SD: Yes, especially coming from a male-dominated field to this day, it is so male-driven. Plus, a lot of women looked up to us, so we would do all of our own fan mail and meeting fans face-to-face; they’d tell us how we inspired them. We were like a voice for them, and that was something that was good for us and how we grew in the business. Now, we’re all moms, but, yes, it was very important for us to have messages. And we do it now, we try to give a message in our shows, because it’s so important for us and we want people to take something with them. You can party and have fun, but we always like to be like, “O.k., I like what you just said, or what you’re standing for.”

LGBT Weekly: How proud of you, of not only the songs “Let’s Talk About Sex” and “Let’s Talk About AIDS,” but the accompanying safe sex campaigns that went along with them?

SD: That was amazing and we did a lot of work for the community and different AIDS awareness campaigns and charities. And, we continue to do that, and recapping that song, especially “Let’s Talk About Sex,” and “Let’s Talk About AIDS,” it opened a lot of doors. It’s always good to be a part of charity, giving something back however we can. That still is always an amazing feeling.

LGBT Weekly: And when you released the song in 1991 – did you ever imagine that we would still be dealing with HIV/AIDS in 2011?

SD: No, but people have got to keep talking about it, because it’s still important, and like I said, even in our show now, we do “Let’s Talk About Sex,” and I say a little something at the end. Because it’s still serious out there, and I think people are still confused, so you would be surprised, it’s not educated enough to know about how you get it and how you don’t, just like the song says. So, it’s just important to constantly talk about it, educate people on it. It’s sad, but I think we’re kind of getting close.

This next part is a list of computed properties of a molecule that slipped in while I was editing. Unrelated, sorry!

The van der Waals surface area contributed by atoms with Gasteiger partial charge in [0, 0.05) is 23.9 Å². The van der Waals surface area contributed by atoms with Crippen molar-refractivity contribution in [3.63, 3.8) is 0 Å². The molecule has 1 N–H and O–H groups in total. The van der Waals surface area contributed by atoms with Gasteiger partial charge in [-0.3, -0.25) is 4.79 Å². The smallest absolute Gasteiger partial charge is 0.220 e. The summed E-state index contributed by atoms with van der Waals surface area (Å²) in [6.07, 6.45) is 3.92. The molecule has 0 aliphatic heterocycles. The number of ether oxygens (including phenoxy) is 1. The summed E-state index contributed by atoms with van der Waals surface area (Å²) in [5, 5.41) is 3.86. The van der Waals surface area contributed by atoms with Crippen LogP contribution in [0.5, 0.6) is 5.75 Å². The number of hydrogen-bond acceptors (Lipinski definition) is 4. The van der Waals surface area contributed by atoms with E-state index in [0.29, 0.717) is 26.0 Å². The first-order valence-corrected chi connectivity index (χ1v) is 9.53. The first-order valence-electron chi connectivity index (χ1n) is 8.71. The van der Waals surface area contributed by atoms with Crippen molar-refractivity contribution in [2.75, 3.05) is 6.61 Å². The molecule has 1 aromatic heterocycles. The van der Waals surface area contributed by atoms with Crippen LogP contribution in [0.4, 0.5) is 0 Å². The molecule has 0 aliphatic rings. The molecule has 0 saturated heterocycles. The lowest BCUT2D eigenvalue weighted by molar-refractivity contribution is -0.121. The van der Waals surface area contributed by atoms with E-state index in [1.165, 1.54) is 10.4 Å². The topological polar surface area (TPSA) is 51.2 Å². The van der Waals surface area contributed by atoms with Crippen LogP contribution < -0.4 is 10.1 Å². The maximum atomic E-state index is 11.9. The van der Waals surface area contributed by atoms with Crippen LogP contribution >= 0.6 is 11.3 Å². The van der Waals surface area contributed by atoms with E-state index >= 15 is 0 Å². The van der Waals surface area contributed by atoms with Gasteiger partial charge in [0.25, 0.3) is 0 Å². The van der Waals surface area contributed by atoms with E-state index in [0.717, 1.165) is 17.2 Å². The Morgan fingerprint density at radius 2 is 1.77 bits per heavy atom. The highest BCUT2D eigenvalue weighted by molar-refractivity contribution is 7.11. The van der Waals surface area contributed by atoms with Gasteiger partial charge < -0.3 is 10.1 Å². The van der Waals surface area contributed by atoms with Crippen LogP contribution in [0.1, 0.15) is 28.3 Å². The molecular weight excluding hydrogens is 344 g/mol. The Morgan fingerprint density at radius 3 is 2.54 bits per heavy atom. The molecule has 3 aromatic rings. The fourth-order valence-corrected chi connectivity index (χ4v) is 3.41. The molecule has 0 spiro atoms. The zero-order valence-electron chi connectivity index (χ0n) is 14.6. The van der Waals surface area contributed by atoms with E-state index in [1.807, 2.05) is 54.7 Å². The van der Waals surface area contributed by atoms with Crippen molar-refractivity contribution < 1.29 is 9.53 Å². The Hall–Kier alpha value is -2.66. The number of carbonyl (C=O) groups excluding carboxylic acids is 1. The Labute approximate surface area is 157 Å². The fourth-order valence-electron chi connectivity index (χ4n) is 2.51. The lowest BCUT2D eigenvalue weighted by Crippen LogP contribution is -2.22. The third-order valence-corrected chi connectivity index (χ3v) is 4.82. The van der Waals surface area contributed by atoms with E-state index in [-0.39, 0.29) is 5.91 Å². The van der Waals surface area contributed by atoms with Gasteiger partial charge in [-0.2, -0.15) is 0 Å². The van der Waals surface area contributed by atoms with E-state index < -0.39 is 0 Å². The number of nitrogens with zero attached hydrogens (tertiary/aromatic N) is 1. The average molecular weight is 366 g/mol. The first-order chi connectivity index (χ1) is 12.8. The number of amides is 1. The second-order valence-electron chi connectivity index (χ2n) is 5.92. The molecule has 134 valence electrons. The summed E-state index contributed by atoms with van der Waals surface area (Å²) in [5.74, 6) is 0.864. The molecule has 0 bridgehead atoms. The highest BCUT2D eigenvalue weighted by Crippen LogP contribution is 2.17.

LGBT Weekly: Congratulations of celebrating the 25th Anniversary of “Hot, Cool & Vicious -” what was it like to be on the “Legends of Hip Hop Tour” with so many other great acts?

SD: To me, watching the show, especially Doug E. Fresh, because his song (“The Show”) was one of our first songs that was a hit, which was “The Showstopper.” We did an answer to “The Show,” and us going after Doug E. Fresh and Slick Rick, helped put our foot in the door.

And watching him, it’s like, “Wow! And now you’re on my tour!” And he’s a great entertainer, as it is, and we’re still here and it was your song that made my song go big; it kinda trips me out sometimes.

LGBT Weekly: What were your thoughts when you discovered you had a large LGBT fan base? And what song are you looking most forward to performing at San Diego Pride?

SD: To this day, supported all the way, I just love the support and I especially support it, the gay community. It’s fun, it’s great to always have that great support. The show is always a party, a drag queen recently performed our song, and I thought, “Hey! What if we were doing that song?” (laughs). But, it was “Body Beautiful” from the movie “To Wong Foo,” and the crowd went crazy, so I’m happy. It’s a ball, the gay community comes to have fun, they come to party, and it’s one big party, and I enjoy it!

Well, “Push It” is always the big one and everyone loves it and goes crazy over it, but we always love performing “Shoop.” It’s so funny, both of us just really enjoy when “Shoop” comes on.

LGBT Weekly: If you had to pick only one moment as the highlight of your career, so far, what would it be and why? 

SD: Can I do two moments (laughs)? Well, one moment was definitely winning the Grammy, because being in a male-dominated field, and coming from where we come from, and that in itself was not on the map fully yet. So for females to actually take a Grammy home for female rappers, that was great.

And, of course, I was happy to be a part of Oprah’s last moment on television. When she called we were like, “What? Oprah wants us to perform?” Because I know everybody was fighting for that slot, from what we heard everybody was trying to get on. And we made the cut! And we didn’t even call, they reached out for us. That was a good moment, and it just proved that you never know.

To keep up-to-date with both Salt-N-Pepa, log onto saltnpepa.net

 

About timparksmediaho

I am a self professed Media Ho, which is the nicer version of being a Media Whore. My mother actually inspired me to come up with the term